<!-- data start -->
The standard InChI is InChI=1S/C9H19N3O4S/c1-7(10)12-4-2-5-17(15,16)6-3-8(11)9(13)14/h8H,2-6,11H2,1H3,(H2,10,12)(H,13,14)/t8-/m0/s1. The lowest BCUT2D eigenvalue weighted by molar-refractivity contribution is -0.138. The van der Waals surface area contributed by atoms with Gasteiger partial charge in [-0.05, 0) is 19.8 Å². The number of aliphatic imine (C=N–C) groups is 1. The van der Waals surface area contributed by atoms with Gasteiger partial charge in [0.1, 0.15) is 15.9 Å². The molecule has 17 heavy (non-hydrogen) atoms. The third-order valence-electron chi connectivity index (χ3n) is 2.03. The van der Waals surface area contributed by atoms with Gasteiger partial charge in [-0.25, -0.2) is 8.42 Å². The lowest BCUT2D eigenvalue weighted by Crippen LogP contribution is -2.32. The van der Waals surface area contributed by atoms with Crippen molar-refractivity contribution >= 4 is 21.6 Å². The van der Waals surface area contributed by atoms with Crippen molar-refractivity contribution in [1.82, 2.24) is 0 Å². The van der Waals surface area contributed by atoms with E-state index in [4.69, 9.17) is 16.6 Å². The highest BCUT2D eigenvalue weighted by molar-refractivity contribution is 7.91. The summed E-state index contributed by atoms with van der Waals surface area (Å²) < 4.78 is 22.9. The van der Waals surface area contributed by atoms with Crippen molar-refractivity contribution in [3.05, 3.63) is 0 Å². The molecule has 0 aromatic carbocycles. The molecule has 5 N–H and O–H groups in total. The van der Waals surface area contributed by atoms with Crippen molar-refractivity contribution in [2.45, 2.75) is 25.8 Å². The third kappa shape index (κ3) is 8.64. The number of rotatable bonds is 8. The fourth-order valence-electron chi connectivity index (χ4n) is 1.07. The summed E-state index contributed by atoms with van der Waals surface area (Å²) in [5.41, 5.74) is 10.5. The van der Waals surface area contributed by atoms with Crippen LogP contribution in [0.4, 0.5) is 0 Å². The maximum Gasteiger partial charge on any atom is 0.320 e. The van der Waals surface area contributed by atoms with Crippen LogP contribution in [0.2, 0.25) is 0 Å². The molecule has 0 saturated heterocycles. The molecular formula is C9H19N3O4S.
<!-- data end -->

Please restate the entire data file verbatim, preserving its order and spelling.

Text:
The standard InChI is InChI=1S/C9H19N3O4S/c1-7(10)12-4-2-5-17(15,16)6-3-8(11)9(13)14/h8H,2-6,11H2,1H3,(H2,10,12)(H,13,14)/t8-/m0/s1. The lowest BCUT2D eigenvalue weighted by molar-refractivity contribution is -0.138. The van der Waals surface area contributed by atoms with Gasteiger partial charge in [-0.05, 0) is 19.8 Å². The number of aliphatic imine (C=N–C) groups is 1. The van der Waals surface area contributed by atoms with Gasteiger partial charge in [0.1, 0.15) is 15.9 Å². The molecule has 17 heavy (non-hydrogen) atoms. The third-order valence-electron chi connectivity index (χ3n) is 2.03. The van der Waals surface area contributed by atoms with Gasteiger partial charge in [-0.25, -0.2) is 8.42 Å². The lowest BCUT2D eigenvalue weighted by Crippen LogP contribution is -2.32. The van der Waals surface area contributed by atoms with Crippen molar-refractivity contribution >= 4 is 21.6 Å². The van der Waals surface area contributed by atoms with Crippen molar-refractivity contribution in [1.82, 2.24) is 0 Å². The van der Waals surface area contributed by atoms with E-state index in [4.69, 9.17) is 16.6 Å². The highest BCUT2D eigenvalue weighted by molar-refractivity contribution is 7.91. The summed E-state index contributed by atoms with van der Waals surface area (Å²) < 4.78 is 22.9. The van der Waals surface area contributed by atoms with Crippen molar-refractivity contribution in [3.05, 3.63) is 0 Å². The molecule has 0 aromatic carbocycles. The molecule has 5 N–H and O–H groups in total. The van der Waals surface area contributed by atoms with Crippen molar-refractivity contribution in [2.45, 2.75) is 25.8 Å². The third kappa shape index (κ3) is 8.64. The number of rotatable bonds is 8. The fourth-order valence-electron chi connectivity index (χ4n) is 1.07. The summed E-state index contributed by atoms with van der Waals surface area (Å²) in [5.41, 5.74) is 10.5. The van der Waals surface area contributed by atoms with Crippen LogP contribution in [0.4, 0.5) is 0 Å². The maximum Gasteiger partial charge on any atom is 0.320 e. The van der Waals surface area contributed by atoms with Crippen LogP contribution in [0.2, 0.25) is 0 Å². The molecule has 0 saturated heterocycles. The molecular formula is C9H19N3O4S.